Thing About My Folks, The (2005) - Synopsis
"The Thing About My Folks" teams two singular talents - legendary actor Peter Falk ("The Inlaws," "Columbo") and writer/actor Paul Reiser ("Diner," "Mad About You") – for a hilariously truthful look at family and marriage. Directed by Raymond De Felitta, "The Thing About My Folks" follows a father and son who set out on an impromptu road trip in the wake of mom’s unexpected flight after 47 years of marriage.
Ben Kleinman (played by Reiser) knows that his mother wrote a farewell to Sam Kleinman (Peter Falk) once before – a letter penned two weeks before his birth and never sent. When Ben, in a fit of anger, decides to show Sam the letter, he opens up a monumental can of worms – and a new chapter in his relationship with his father. Finding the past four decades of his life called into question, Sam responds in a surprisingly impulsive fashion: he buys the car of his college dreams and proposes a road trip to his incredulous son.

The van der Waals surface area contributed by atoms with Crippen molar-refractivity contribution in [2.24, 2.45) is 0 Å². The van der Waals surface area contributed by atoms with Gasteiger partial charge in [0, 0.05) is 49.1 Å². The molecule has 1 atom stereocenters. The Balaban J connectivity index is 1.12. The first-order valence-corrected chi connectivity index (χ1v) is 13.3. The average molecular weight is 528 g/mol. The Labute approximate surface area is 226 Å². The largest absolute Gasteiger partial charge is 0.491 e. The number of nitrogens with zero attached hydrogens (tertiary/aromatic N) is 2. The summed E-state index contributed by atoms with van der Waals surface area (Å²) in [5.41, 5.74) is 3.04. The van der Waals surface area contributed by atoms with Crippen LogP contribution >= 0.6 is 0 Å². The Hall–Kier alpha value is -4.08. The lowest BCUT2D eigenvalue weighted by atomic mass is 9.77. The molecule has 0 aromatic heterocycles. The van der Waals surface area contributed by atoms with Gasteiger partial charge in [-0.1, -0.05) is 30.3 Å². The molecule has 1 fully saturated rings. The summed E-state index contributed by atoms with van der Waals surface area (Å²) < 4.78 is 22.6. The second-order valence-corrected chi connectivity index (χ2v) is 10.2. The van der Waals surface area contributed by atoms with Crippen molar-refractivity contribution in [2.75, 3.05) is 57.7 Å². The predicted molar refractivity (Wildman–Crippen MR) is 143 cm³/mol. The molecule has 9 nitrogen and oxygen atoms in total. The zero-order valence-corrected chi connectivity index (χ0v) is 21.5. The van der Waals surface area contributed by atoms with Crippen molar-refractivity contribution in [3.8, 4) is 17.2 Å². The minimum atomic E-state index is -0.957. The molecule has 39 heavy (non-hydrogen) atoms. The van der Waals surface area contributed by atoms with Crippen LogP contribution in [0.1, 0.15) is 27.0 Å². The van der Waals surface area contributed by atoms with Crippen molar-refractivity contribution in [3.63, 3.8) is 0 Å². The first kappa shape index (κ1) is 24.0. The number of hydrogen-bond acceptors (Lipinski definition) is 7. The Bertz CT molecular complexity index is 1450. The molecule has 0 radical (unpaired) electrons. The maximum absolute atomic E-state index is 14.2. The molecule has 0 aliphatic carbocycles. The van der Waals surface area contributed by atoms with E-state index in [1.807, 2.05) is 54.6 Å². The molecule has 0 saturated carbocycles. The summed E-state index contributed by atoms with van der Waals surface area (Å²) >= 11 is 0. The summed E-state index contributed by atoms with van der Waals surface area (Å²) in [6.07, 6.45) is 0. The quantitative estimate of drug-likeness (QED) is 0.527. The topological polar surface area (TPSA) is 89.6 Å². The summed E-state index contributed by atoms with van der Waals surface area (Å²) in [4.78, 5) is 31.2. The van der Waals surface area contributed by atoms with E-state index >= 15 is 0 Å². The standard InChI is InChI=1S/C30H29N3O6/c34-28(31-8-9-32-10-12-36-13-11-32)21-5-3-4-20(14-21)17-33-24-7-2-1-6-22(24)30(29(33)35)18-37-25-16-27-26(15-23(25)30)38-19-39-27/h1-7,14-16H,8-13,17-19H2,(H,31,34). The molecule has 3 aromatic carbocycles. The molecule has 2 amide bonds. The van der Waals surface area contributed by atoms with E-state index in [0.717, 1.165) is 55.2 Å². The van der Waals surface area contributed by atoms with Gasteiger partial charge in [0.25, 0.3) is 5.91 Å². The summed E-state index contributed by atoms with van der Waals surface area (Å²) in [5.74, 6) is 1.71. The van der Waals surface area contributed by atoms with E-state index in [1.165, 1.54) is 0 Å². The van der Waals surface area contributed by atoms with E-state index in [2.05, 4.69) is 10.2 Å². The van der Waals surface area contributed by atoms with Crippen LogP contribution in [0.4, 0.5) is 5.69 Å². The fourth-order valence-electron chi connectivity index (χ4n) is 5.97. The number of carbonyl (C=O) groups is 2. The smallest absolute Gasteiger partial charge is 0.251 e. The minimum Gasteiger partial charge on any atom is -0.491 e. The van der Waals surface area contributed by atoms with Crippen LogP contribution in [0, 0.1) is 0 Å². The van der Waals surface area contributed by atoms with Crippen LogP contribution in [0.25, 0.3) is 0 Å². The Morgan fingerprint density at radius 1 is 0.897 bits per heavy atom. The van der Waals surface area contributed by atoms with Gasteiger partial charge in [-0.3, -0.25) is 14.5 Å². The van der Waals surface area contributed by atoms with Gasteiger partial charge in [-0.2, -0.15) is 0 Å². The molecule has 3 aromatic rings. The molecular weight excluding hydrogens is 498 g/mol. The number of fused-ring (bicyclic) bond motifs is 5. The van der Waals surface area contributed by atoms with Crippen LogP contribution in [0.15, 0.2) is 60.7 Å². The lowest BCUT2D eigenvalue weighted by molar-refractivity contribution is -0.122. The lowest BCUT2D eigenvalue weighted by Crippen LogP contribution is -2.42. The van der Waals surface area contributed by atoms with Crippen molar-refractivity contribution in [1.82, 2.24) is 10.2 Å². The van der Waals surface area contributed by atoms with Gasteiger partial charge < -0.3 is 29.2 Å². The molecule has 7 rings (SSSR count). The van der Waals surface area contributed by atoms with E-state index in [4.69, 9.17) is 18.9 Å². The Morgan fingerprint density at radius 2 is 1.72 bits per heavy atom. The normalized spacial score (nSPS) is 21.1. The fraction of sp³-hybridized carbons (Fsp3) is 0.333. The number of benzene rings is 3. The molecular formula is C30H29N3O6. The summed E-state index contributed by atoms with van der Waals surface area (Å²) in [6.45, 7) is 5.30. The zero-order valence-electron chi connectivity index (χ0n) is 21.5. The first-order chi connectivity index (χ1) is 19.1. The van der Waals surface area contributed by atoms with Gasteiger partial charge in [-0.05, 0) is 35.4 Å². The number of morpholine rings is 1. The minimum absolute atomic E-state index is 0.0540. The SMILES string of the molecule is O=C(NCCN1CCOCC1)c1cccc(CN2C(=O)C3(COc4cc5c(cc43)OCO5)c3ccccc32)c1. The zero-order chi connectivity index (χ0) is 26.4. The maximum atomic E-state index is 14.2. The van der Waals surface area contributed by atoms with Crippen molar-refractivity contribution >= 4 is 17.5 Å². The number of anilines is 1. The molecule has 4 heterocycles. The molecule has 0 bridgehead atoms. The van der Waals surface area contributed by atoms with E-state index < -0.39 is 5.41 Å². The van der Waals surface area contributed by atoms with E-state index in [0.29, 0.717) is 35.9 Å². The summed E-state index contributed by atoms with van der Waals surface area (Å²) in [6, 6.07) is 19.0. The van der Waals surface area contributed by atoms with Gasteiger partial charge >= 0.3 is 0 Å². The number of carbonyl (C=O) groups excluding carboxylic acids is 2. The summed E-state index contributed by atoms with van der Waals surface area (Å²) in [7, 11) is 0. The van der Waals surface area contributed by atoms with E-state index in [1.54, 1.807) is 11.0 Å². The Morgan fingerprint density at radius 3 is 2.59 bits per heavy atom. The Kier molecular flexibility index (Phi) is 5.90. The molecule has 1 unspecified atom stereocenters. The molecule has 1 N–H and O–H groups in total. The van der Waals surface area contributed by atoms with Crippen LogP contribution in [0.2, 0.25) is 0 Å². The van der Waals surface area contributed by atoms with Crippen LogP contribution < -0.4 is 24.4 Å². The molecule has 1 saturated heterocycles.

Over the next several days and nights, Ben will have the trip with his dad that he’d always wanted as child. Through various idylls and misadventures in the small towns of upstate New York, Ben and Sam will chat, argue, get drunk, and generally get to know one another as never before. And despite generational differences, they discover they have a good deal in common – including a basic cluelessness about the women in their lives. For both men, it will be a time to take a closer look at the ties that bind – and ponder what really goes on in any marriage, and what could be changed if the chance were given. With its observational humor and sympathy for its characters’ flaws and follies, Thing About My Folks speaks to a universal experience of family as both screwy and sublime.